This fiscal policy tool influences the average consumers disposable income by altering taxes, consequently changing the consumption and causing a change in GDP. Marginal taxes can therefore be lowered, increased or even eliminated entirely. As mentioned above, the effects of a change in taxation depends on the application of the policy being either expansionary or contractionary. The effects of the changes in policies also depend on the multiplier effect, thus, the willingness of customers to consume, which can be measured through the marginal propensity to consume (MPC)11. The MPC is the ratio of an increase in consumption to an increase in income. In other words it is the proportion of every additional income dollar that is consumed12 and can be calculated as shown in Figure 1.
illustration not visible in this excerpt
The MPC derives from the change in consumption expenditure (C) divided by the change in disposable income (YD)13. The MPC can vary from 0-1. A small MPC shows that consumers only use up a small amount for consumption and a bigger share for savings, which has a direct effect on the economy.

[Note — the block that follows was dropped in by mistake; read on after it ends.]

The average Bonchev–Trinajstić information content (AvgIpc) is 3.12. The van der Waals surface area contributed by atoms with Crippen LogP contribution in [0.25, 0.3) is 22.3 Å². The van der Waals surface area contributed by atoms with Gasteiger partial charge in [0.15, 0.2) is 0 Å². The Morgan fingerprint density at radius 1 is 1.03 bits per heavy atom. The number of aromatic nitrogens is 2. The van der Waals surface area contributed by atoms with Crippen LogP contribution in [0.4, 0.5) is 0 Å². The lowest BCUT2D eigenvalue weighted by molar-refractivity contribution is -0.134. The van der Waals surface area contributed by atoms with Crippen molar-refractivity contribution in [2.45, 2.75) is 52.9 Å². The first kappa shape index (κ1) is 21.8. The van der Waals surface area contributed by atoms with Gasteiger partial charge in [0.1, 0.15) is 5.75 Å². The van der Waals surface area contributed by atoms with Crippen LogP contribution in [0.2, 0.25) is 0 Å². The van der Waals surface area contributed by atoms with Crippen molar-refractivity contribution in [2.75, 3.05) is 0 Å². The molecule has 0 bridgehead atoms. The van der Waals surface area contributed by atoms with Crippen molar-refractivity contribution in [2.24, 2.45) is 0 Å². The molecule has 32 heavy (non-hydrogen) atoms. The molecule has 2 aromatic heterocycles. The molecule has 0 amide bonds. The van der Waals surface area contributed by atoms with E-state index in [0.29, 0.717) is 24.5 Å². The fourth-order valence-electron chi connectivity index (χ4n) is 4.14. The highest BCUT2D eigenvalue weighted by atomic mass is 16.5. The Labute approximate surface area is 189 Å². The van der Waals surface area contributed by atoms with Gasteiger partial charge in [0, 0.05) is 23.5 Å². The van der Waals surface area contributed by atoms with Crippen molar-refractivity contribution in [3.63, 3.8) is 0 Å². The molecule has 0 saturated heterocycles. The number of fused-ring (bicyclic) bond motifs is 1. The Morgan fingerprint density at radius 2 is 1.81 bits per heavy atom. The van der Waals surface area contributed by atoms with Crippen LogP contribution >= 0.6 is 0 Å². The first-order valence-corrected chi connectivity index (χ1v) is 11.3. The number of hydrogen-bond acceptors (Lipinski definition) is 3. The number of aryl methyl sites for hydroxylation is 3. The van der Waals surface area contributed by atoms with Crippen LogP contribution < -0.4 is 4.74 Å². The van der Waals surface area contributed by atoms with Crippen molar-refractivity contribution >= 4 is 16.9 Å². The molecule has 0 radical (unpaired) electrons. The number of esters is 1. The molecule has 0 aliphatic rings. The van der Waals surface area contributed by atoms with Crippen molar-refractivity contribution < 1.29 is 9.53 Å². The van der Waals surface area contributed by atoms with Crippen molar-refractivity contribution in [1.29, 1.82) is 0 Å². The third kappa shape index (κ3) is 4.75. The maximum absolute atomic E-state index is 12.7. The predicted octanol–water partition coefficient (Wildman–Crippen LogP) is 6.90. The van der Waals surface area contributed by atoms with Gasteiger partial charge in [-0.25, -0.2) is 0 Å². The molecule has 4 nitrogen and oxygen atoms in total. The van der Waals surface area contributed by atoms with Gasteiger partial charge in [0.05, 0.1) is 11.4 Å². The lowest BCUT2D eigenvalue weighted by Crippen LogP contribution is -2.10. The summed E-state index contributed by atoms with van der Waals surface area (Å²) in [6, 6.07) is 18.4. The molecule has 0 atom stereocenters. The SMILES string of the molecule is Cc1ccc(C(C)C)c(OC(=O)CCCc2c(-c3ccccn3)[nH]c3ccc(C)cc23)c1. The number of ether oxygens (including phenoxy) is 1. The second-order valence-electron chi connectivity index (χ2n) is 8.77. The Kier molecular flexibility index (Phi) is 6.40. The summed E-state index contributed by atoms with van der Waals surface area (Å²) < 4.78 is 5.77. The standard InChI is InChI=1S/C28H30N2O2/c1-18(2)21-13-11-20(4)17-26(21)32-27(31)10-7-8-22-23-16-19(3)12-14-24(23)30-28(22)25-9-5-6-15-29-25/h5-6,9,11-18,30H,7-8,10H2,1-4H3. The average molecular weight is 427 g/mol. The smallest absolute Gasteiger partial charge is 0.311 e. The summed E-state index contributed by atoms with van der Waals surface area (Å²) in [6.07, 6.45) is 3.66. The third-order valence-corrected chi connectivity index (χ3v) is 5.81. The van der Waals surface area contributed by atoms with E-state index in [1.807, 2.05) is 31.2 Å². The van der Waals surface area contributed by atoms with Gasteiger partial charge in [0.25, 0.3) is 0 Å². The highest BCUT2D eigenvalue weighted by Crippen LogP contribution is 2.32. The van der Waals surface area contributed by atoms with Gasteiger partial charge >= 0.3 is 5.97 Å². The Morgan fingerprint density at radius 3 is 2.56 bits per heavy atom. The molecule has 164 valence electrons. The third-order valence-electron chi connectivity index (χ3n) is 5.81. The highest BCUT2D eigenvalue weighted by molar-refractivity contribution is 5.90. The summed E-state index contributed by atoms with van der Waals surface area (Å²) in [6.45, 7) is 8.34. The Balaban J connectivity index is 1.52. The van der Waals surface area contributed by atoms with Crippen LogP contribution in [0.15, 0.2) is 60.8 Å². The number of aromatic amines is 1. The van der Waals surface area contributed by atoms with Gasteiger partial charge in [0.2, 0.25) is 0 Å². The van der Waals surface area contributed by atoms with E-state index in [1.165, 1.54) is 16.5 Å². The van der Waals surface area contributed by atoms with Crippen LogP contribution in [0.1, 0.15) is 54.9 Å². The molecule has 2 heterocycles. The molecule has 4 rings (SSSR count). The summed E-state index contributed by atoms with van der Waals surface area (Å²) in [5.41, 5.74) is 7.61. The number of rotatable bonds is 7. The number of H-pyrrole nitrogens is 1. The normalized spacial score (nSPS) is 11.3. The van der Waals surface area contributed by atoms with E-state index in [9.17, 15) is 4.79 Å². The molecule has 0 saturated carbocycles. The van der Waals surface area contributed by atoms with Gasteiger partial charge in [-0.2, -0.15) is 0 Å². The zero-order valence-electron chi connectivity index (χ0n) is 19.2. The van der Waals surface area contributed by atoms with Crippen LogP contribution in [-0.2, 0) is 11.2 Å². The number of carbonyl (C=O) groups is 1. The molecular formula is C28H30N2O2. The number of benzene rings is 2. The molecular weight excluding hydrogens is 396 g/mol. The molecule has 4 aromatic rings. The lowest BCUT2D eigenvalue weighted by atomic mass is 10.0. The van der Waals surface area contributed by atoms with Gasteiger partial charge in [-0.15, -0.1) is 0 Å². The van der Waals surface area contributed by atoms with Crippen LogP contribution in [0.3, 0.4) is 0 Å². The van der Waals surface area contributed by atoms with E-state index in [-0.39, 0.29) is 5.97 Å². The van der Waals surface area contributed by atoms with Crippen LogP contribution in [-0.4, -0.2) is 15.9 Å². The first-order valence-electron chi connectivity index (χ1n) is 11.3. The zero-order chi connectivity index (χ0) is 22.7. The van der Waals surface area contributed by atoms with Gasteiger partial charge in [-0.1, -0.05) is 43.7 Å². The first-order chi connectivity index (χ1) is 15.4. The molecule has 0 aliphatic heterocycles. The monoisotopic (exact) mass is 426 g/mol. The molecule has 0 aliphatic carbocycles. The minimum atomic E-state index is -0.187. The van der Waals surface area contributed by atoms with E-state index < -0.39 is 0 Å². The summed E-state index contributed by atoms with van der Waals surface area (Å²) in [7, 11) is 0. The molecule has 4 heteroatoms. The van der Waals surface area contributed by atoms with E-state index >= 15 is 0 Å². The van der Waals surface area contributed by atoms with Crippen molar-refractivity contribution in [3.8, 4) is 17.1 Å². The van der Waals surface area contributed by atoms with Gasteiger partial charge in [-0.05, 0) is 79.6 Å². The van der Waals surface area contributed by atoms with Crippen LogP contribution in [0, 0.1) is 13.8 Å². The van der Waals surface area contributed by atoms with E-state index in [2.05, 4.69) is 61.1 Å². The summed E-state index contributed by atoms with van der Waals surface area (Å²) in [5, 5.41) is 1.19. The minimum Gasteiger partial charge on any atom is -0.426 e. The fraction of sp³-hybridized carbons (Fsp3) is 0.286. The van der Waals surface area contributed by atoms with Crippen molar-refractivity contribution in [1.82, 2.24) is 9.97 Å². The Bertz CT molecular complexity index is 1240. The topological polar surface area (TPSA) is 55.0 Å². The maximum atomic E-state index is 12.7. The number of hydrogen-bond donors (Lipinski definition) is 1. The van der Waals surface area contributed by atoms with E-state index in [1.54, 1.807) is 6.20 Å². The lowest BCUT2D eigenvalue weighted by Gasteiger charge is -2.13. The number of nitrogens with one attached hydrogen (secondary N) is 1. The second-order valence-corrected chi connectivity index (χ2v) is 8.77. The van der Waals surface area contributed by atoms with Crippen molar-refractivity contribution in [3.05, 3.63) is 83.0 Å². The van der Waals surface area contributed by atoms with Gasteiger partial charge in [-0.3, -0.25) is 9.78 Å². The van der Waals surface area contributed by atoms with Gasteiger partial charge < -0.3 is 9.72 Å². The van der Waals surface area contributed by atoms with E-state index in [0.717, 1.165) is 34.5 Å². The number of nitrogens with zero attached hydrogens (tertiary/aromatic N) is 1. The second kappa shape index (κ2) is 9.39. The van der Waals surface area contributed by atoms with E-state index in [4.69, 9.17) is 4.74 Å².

When the government alters it’s spending on goods and services directly, this process leads to a direct shift in the aggregate demand curve14. Similar to the taxation approach, an increase or decrease in government spending will influence the aggregate demand and GDP accordingly. However, it is believed that using government spending as a fiscal policy tool can cause two effects that influence the aggregate demand contrarily, these are known as the multiplier effect and the crowding-out effect.
illustration not visible in this excerpt
Figure 2: The Crowding-Out Effect15